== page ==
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Forthcoming articles
  1. Mickey Gjerris (forthcoming). Willed Blindness: A Discussion of Our Moral Shortcomings in Relation to Animals. Journal of Agricultural and Environmental Ethics:1-16.
    This article describes how we seem to live in a willed blindness towards the effects that our meat production and consumption have on animals, the environment and the climate. A willed blindness that cannot be explained by either lack of knowledge or scientific uncertainty. The blindness enables us to see ourselves as moral beings although our lack of reaction to the effects of our actions tells another story. The article describes the consequences of intensive meat production and consumption to animal (...)
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  2. Wouter Peeters, Jo Dirix & Sigrid Sterckx (forthcoming). Towards an Integration of the Ecological Space Paradigm and the Capabilities Approach. Journal of Agricultural and Environmental Ethics:1-18.
    In order to develop a model of equitable and sustainable distribution, this paper advocates integrating the ecological space paradigm and the capabilities approach. As the currency of distribution, this account proposes a hybrid of capabilities and ecological space. Although the goal of distributive justice should be to secure and promote people’s capabilities now and in the future, doing so requires acknowledging that these capabilities are dependent on the biophysical preconditions as well as inculcating the ethos of restraint. Both issues have (...)
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  3. Dominique Blache A. Lee (forthcoming). Farmer's Response to Societal Concerns About Farm Animal Welfare: The Case of Mulesing. Journal of Agricultural and Environmental Ethics.
    The study explored the motivations behind Australian wool producers’ intentions regarding mulesing; a surgical procedure that will be voluntarily phased out after 2010, following retailer boycotts led by People for the Ethical Treatment of Animals. Telephone interviews were conducted with 22 West Australian wool producers and consultants to elicit their behavioral, normative and control beliefs about mulesing and alternative methods of breech strike prevention. Results indicate that approximately half the interviewees intend to continue mulesing, despite attitudes toward the act of (...)
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  4. Lotte Asveld, Jurgen Ganzevles & Patricia Osseweijer (forthcoming). Trustworthiness and Responsible Research and Innovation: The Case of the Bio-Economy. Journal of Agricultural and Environmental Ethics:1-18.
    The approach of responsible research and innovation has been proposed to support the introduction of technologies that touch upon socially sensitive issues. RRI is intended to help designers and manufacturers of new technologies identify and accommodate public concerns when developing a new technology by engaging with a wide range of relevant actors in an interactive, transparent process. However what this approach amounts to exactly remains elusive as of yet, i.e. it is unclear what its contribution to the societal embedding of (...)
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  5. Marianne Benard, Tjerk Jan Schuitmaker & Tjard de Cock Buning (forthcoming). Scientists and Dutch Pig Farmers in Dialogue About Tail Biting: Unravelling the Mechanism of Multi-Stakeholder Learning. Journal of Agricultural and Environmental Ethics.
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  6. Stefan Bergleiter & Simon Meisch (forthcoming). Certification Standards for Aquaculture Products: Bringing Together the Values of Producers and Consumers in Globalised Organic Food Markets. Journal of Agricultural and Environmental Ethics:1-17.
    From a certifier’s perspective , this paper deals with the question of how to bring together the values of producers and consumers in globalized food markets. It is argued that growth and mainstreaming of organic food production cannot be achieved solely by ethically aware consumers signalling their more sustainable purchase decision to the market. In fact, the intrinsic motivation of producers is an indispensable requisite for such a development. It is then the organic movement’s and the certifier’s task to bring (...)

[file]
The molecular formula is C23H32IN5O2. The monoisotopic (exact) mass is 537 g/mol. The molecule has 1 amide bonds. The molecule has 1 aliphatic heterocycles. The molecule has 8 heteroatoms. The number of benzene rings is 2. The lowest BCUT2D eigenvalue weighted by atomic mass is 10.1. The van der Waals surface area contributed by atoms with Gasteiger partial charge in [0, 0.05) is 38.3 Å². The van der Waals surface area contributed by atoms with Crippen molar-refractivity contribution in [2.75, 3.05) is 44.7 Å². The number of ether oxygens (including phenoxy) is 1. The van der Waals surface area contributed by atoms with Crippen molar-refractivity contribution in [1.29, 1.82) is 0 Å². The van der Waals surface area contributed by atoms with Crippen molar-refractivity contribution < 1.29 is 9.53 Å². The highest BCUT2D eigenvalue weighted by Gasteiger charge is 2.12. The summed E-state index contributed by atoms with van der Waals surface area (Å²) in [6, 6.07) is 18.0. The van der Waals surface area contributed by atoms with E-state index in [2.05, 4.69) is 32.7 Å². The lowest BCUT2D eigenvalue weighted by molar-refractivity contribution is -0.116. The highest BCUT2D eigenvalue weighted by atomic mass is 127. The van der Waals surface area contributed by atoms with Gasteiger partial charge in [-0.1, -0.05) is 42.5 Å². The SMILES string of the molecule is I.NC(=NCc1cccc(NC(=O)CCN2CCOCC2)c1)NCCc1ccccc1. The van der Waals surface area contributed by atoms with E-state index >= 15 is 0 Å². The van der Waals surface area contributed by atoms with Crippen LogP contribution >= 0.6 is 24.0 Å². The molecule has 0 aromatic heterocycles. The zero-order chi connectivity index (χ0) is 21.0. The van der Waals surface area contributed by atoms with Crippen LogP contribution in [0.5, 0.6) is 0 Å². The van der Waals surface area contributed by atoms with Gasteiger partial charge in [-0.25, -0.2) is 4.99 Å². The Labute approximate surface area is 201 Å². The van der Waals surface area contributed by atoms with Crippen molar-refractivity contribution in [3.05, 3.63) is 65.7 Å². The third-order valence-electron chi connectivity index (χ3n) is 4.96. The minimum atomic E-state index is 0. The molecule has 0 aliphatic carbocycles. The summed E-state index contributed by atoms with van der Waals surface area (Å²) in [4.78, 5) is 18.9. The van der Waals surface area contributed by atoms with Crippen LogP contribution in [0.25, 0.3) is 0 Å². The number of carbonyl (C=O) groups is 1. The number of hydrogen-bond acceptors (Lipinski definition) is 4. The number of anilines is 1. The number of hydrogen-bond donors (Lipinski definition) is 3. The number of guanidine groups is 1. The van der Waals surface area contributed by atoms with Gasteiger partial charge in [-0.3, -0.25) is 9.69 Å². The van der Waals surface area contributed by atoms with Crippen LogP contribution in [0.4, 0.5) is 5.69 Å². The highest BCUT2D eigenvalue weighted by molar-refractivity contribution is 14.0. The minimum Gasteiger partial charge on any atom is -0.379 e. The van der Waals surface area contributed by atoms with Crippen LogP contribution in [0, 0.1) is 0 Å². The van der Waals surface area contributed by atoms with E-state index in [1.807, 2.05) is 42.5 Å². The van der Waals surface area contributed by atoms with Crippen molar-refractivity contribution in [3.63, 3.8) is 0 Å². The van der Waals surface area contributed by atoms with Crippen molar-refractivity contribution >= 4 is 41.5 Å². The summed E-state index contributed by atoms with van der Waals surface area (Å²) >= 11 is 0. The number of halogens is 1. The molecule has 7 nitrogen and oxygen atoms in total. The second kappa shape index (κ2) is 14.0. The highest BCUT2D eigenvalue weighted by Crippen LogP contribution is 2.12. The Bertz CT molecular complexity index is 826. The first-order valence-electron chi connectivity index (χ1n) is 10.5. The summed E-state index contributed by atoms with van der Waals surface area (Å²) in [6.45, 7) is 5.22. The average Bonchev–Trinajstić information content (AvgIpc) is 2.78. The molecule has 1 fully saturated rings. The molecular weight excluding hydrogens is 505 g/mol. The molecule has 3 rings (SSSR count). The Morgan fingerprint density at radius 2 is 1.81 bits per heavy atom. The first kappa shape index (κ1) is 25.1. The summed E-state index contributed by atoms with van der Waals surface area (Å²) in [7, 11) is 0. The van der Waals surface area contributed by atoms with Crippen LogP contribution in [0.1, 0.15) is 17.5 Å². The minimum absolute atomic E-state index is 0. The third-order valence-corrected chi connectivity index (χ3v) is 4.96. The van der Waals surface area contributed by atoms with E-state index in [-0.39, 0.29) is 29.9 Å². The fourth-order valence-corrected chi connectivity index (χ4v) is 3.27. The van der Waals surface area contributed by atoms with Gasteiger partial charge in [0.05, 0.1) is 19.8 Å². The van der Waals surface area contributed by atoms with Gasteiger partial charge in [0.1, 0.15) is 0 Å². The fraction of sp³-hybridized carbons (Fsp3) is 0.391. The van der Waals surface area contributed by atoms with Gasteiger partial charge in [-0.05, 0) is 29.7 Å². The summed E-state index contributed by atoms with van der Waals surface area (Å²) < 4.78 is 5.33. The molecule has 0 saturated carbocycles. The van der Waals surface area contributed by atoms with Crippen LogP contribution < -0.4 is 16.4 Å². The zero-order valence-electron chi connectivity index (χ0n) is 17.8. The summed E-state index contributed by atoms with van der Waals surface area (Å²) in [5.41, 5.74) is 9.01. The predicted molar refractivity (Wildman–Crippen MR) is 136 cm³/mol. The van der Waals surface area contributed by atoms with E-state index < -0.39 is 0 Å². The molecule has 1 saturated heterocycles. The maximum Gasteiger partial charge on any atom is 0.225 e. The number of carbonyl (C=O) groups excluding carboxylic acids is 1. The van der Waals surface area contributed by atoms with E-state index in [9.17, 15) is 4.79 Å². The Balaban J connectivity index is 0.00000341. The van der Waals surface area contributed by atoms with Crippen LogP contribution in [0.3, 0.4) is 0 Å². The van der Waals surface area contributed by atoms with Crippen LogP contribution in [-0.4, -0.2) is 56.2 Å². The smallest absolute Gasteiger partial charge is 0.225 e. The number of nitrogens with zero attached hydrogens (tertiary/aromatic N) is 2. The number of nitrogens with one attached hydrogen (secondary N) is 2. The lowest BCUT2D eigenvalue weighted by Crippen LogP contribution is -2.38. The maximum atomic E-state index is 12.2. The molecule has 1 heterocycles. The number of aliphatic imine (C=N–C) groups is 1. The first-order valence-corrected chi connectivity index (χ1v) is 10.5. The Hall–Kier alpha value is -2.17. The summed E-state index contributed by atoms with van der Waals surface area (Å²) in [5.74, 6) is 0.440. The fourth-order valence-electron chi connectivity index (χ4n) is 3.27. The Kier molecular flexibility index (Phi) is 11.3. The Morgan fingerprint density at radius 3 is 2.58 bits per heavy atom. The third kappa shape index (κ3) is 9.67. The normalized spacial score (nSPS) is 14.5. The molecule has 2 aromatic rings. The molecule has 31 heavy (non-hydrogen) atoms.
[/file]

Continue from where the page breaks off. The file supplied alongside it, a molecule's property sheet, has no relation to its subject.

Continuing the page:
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  7. K. Boogaard Birgit, B. Bock Bettina, J. Oosting Simon, S. C. Wiskerke Johannes & J. der Zijpp Akkvane (forthcoming). Social Acceptance of Dairy Farming: The Ambivalence Between the Two Faces of Modernity. Journal of Agricultural and Environmental Ethics.
    Society’s relationship with modern animal farming is an ambivalent one: on the one hand there is rising criticism about modern animal farming; on the other hand people appreciate certain aspects of it, such as increased food safety and low food prices. This ambivalence reflects the two faces of modernity: the negative (exploitation of nature and loss of traditions) and the positive (progress, convenience, and efficiency). This article draws on a national survey carried out in the Netherlands that aimed at gaining (...)
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  8. Donald M. Broom (forthcoming). A Usable Definition of Animal Welfare. Journal of Agricultural and Environmental Ethics.
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  9. Jessica L. W. Carey (forthcoming). Taking Responsibility for Cloning: Discourses of Care and Knowledge in Biotechnological Approaches to Nonhuman Life. Journal of Agricultural and Environmental Ethics:1-11.
    This article examines the practice of animal cloning in relation to discourses of care and responsibility, in particular a common cultural interpretation of care theorized by Michel Foucault. This interpretation figures care as a “pastoral” relation premised in essential differences between carers and objects of care, and its interspecies implications are increasingly drawing the attention of theorists in animal studies. This article argues that, perhaps despite appearances, animal welfare in the form of pastoral care and abstract conceptualizations of animals that (...)
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  10. Stanley E. Curtis (forthcoming). Future Directions of Science and Public Policy. Journal of Agricultural and Environmental Ethics.
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  11. Ian J. H. Duncan (forthcoming). Welfare is to Do with What Animals Feel. Journal of Agricultural and Environmental Ethics.
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  12. Roger Ewbank (forthcoming). Farm Animal Welfare: A Historical Overview. Journal of Agricultural and Environmental Ethics.
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  13. Elisabeth Gebhard, Nikolas Hagemann, Loni Hensler, Steffen Schweizer & Carla Wember (forthcoming). Agriculture and Food 2050: Visions to Promote Transformation Driven by Science and Society. Journal of Agricultural and Environmental Ethics:1-20.